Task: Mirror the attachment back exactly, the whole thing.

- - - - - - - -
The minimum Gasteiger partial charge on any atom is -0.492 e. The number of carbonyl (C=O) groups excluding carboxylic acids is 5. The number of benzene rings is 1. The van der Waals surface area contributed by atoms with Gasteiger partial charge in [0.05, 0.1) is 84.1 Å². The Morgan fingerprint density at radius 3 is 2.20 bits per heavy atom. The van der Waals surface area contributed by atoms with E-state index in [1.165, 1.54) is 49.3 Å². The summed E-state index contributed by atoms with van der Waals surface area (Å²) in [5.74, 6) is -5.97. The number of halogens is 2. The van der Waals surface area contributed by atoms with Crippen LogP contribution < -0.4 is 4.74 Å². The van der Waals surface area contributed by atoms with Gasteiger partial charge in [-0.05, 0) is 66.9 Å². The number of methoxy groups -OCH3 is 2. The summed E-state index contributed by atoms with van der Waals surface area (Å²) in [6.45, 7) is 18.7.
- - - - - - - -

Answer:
The minimum Gasteiger partial charge on any atom is -0.492 e. The number of carbonyl (C=O) groups excluding carboxylic acids is 5. The number of benzene rings is 1. The van der Waals surface area contributed by atoms with Gasteiger partial charge in [0.05, 0.1) is 84.1 Å². The Morgan fingerprint density at radius 3 is 2.20 bits per heavy atom. The van der Waals surface area contributed by atoms with E-state index in [1.165, 1.54) is 49.3 Å². The summed E-state index contributed by atoms with van der Waals surface area (Å²) in [5.74, 6) is -5.97. The number of halogens is 2. The van der Waals surface area contributed by atoms with Crippen LogP contribution < -0.4 is 4.74 Å². The van der Waals surface area contributed by atoms with Gasteiger partial charge in [-0.05, 0) is 66.9 Å². The number of methoxy groups -OCH3 is 2. The summed E-state index contributed by atoms with van der Waals surface area (Å²) in [6.45, 7) is 18.7.